Paris vs. New York City

The Eiffel Tower

The Eiffel Tower

New York City

New York City

While Audrey Hepburn famously says in her title role of Sabrina, “Paris is always a good idea,” Robert DeNiro rebukes her and says, “I go to Paris, I go to London, I go to Rome, and I always say, “There’s no place like New York. It’s the most exciting city in the world now. That’s the way it is. That’s it.”

In fact, I was thinking of Robert DeNiro this weekend.  Up and down Mulberry Street, Little Italy was celebrating the Saint Gennaro festival.  You know the scene in The Godfather,  don’t you?  The young Vito Corleone kills Don Fanucci and returns to his family to celebrate the feast of Saint Gennaro with the tiny Michael in his lap…it’s an iconic moment in cinema history and it happened in NYC.

F. Scott Fitzgerald’s description of NYC is, “The city seen from the Queensboro Bridge is always the city seen for the first time, in its first wild promise of all the mystery and beauty in the world.”  Did he mean it?  After all, the essence of Gatsby is illusion and falsity.  Of Paris he wrote, “The best of America drifts to Paris. The American in Paris is the best American. It is more fun for an intelligent person to live in an intelligent country. France has the only two things toward which we drift as we grow older—intelligence and good manners.”  So which is it, Scott?  Can’t we have both?  After all,  Gertrude Stein said, “America is my country, but Paris is my hometown.”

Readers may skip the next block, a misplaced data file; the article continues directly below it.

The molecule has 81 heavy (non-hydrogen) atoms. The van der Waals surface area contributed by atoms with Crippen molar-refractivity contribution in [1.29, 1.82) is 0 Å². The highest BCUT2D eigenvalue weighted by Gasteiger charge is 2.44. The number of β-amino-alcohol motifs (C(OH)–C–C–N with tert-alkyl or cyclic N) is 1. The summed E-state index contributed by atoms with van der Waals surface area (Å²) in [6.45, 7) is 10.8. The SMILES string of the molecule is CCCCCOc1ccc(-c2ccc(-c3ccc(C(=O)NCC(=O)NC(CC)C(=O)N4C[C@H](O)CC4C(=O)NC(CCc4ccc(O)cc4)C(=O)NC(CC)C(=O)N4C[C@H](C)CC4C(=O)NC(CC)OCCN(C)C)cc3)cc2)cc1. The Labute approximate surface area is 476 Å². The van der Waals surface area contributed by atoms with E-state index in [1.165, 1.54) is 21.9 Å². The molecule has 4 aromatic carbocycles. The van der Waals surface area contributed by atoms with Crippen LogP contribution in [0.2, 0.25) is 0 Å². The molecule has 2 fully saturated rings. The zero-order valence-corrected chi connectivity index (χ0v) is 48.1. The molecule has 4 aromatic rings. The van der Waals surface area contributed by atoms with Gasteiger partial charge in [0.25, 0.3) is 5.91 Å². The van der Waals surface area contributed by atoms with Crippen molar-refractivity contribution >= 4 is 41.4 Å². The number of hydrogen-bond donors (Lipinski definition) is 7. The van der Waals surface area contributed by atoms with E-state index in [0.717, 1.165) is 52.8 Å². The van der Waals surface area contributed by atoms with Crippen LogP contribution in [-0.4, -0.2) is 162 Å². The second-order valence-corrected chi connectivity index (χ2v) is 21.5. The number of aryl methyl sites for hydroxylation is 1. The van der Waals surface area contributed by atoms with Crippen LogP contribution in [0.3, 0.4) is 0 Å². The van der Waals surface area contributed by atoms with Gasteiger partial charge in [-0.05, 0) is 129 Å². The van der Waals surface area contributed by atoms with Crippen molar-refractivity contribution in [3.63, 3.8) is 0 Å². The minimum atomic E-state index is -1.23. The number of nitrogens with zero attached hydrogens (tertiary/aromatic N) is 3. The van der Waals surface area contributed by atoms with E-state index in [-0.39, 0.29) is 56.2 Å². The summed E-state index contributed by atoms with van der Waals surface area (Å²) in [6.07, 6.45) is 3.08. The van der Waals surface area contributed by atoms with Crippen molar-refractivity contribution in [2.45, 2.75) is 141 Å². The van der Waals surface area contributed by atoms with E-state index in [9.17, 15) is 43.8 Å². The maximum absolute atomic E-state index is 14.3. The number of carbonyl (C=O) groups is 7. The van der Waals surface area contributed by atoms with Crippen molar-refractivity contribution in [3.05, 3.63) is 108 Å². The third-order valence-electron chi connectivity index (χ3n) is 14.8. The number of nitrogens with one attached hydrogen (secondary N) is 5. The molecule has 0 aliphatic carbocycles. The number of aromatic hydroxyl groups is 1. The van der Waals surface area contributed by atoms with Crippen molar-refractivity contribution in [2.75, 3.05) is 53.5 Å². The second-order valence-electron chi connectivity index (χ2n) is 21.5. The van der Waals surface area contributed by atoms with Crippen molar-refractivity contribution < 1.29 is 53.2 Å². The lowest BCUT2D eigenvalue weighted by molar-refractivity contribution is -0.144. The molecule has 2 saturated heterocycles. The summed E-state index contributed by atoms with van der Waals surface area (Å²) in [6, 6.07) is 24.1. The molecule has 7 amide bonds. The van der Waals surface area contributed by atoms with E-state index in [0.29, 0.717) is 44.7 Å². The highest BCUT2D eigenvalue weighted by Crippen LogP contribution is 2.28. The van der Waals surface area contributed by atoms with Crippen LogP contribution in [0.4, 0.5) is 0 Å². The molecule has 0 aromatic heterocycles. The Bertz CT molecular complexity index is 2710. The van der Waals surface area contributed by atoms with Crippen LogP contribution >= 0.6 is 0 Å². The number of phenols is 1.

Which do you prefer?



   Paris   vs.   New York City

The Tuileries Garden and Luxembourg Gardens or Central Park

The Eiffel Tower or The  Statue of Liberty

The River Seine or The Hudson River

The Opera House or Broadway

Rive Gauche or The East Village

Croissants or Bagels and Lox

Flan or Cheesecake

The Ritz  or The Plaza and The Waldorf Astoria

Boat rides on the Seine or  Carriage rides in Central Park

 Tour First with 52 Floors or  The Freedom Tower (1776 feet high)

The Louvre or The Metropolitan Museum of Art

Tour de France or NYC Marathon

Avenue des Champs Elysees or Fifth Avenue

New Year’s Eve at Champs des Mars or New Year’s Eve in Times Square

Boulevard Montparnasse or 42nd Street

Marais or The Lower East Side

Rue Mouffetard or South Street Seaport

Le Bon Marche and Galleries LaFayette or Macy’s and Saks

Notre Dame or St. Patrick’s Cathedral

Paris St. Germain F.C. or The Yankees

Pont Neuf or The Brooklyn Bridge

Charles de Gaulle Airport or JFK

Crepe Stands or Hot dogs and knishes

Outdoor cafes or rooftop pubs

Jardin des Plantes zoo or The Central Park Zoo

Ten Things To Know About Eating In France

Kir Royal at Le Lutetia, Ile Saint Louis

Kir Royal at Le Lutetia, Ile Saint Louis, Paris

People have made the “rude French waiter” into a cliché.  I don’t really understand why.  Every single person who waited on us in France was kinder and more personable than the next.  That being said, there are some things that you should know in order to, well, order.

1.  Do not call your server, “Garçon!”  That’s a derogatory title much like, “Hey, boy.”  Call him “monsieur” or if it’s a woman, “mademoiselle” or “madame” depending on her age.

2. Do not ask for extra condiments.  The chef prepared the meal for you and it’s seasoned the way it’s meant to be.  It’s like a lead balloon asking for salt.  It’s an insult.